Certainly down through the centuries, we know how the Jewish people have revered the blessings bestowed upon the sons and grandsons of Jacob. Blessing one’s children to be fruitful and prosperous in life is a part of the traditional Shabbat dinner. Likewise, via reflection upon the Scriptures and life experience, all who have looked to the God of Israel have appreciated the need to bless members of one’s family, and even others in close proximity.
Also important from V’yechi is the need to honor one’s final wishes given before death. The request of Joseph to be buried with the rest of his family was an important one. It might bring up dramatic images of the Twelve Tribes trampling through the desert sojourn for forty years, carrying the mummy of Joseph to its ultimate resting place in Shechem. When you fast forward to the end of the Book of Joshua, it is confirmed how Joseph’s final request was indeed honored:
“Now they buried the bones of Joseph, which the sons of Israel brought up from Egypt, at Shechem, in the piece of ground which Jacob had bought from the sons of Hamor the father of Shechem for one hundred pieces of money; and they became the inheritance of Joseph’s sons” (Joshua 24:32, NASU).
For Believers today, a great lesson can be learned about being mindful of what is being communicated at all times, because in actuality, not one of us knows when our lives may end—and what just might be the final words people actually remember us by. This is why many families make a legitimate habit of speaking blessings, or always saying “I love you,” as a parting statement or valediction when speaking to one another. We each need to recognize that our words have tremendous meanings to hearers, and when they are the last thing locked into the memory, they have the potential to possess never-ending consequences.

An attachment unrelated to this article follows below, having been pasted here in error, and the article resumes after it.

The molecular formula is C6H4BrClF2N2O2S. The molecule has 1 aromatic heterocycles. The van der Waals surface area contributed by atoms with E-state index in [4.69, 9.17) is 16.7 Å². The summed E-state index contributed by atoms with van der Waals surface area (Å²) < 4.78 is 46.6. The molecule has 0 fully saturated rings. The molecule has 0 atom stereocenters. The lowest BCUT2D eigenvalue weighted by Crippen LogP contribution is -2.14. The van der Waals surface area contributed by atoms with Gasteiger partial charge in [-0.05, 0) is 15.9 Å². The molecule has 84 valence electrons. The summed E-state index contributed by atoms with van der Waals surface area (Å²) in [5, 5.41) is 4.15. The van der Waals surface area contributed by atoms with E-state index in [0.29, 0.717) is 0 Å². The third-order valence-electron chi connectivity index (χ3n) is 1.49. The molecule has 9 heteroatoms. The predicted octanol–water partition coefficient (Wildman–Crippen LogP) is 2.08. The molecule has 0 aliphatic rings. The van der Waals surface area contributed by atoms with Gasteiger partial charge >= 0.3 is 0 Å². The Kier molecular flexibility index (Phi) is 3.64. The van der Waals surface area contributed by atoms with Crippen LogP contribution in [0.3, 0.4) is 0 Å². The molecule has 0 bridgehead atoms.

Perhaps you are familiar with the adage to “not let the sun set on your anger,” meaning that you should make sure that you have resolved all conflict before you go to sleep at night. This is derived from statements affirmed in Ephesians 4, where the Apostle Paul admonished Believers in Asia Minor on the need for them to work together as a united Body of Messiah. Within this he quoted from Zechariah 8:16:
“As a result, we are no longer to be children, tossed here and there by waves and carried about by every wind of doctrine, by the trickery of men, by craftiness in deceitful scheming; but speaking the truth in love, we are to grow up in all aspects into Him who is the head, even Messiah, from whom the whole body, being fitted and held together by what every joint supplies, according to the proper working of each individual part, causes the growth of the body for the building up of itself in love. So this I say, and affirm together with the Lord, that you walk no longer just as the Gentiles also walk, in the futility of their mind, being darkened in their understanding, excluded from the life of God because of the ignorance that is in them, because of the hardness of their heart; and they, having become callous, have given themselves over to sensuality for the practice of every kind of impurity with greediness. But you did not learn Messiah in this way, if indeed you have heard Him and have been taught in Him, just as truth is in Yeshua, that, in reference to your former manner of life, you lay aside the old self, which is being corrupted in accordance with the lusts of deceit, and that you be renewed in the spirit of your mind, and put on the new self, which in the likeness of God has been created in righteousness and holiness of the truth. Therefore, laying aside falsehood, SPEAK TRUTH EACH ONE of you WITH HIS NEIGHBOR, for we are members of one another. BE ANGRY, AND yet DO NOT SIN [Zechariah 8:16]; do not let the sun go down on your anger, and do not give the devil an opportunity” (Ephesians 4:14-27, NASU).